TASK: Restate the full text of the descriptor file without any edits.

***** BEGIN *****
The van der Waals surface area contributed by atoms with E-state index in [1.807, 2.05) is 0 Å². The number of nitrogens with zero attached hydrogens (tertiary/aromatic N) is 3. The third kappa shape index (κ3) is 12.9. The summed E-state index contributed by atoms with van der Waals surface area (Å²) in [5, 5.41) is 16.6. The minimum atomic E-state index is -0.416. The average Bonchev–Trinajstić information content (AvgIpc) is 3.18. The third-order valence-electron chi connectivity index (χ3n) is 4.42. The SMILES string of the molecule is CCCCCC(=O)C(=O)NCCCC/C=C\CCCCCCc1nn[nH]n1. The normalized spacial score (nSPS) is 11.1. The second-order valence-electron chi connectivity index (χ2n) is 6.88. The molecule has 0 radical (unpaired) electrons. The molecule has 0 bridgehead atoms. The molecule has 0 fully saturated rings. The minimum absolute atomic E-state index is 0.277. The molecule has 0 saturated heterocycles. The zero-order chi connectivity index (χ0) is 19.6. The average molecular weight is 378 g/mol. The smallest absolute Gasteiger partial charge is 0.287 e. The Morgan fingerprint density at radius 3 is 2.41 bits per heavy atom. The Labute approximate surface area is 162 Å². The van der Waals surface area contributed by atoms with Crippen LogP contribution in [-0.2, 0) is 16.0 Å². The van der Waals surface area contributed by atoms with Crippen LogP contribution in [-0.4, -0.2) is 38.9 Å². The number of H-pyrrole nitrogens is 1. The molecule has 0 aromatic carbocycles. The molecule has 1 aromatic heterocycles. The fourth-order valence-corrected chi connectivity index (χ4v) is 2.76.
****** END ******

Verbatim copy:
The van der Waals surface area contributed by atoms with E-state index in [1.807, 2.05) is 0 Å². The number of nitrogens with zero attached hydrogens (tertiary/aromatic N) is 3. The third kappa shape index (κ3) is 12.9. The summed E-state index contributed by atoms with van der Waals surface area (Å²) in [5, 5.41) is 16.6. The minimum atomic E-state index is -0.416. The average Bonchev–Trinajstić information content (AvgIpc) is 3.18. The third-order valence-electron chi connectivity index (χ3n) is 4.42. The SMILES string of the molecule is CCCCCC(=O)C(=O)NCCCC/C=C\CCCCCCc1nn[nH]n1. The normalized spacial score (nSPS) is 11.1. The second-order valence-electron chi connectivity index (χ2n) is 6.88. The molecule has 0 radical (unpaired) electrons. The molecule has 0 bridgehead atoms. The molecule has 0 fully saturated rings. The minimum absolute atomic E-state index is 0.277. The molecule has 0 saturated heterocycles. The zero-order chi connectivity index (χ0) is 19.6. The average molecular weight is 378 g/mol. The smallest absolute Gasteiger partial charge is 0.287 e. The Morgan fingerprint density at radius 3 is 2.41 bits per heavy atom. The Labute approximate surface area is 162 Å². The van der Waals surface area contributed by atoms with Crippen LogP contribution in [-0.2, 0) is 16.0 Å². The van der Waals surface area contributed by atoms with Crippen LogP contribution in [-0.4, -0.2) is 38.9 Å². The number of H-pyrrole nitrogens is 1. The molecule has 0 aromatic carbocycles. The molecule has 1 aromatic heterocycles. The fourth-order valence-corrected chi connectivity index (χ4v) is 2.76.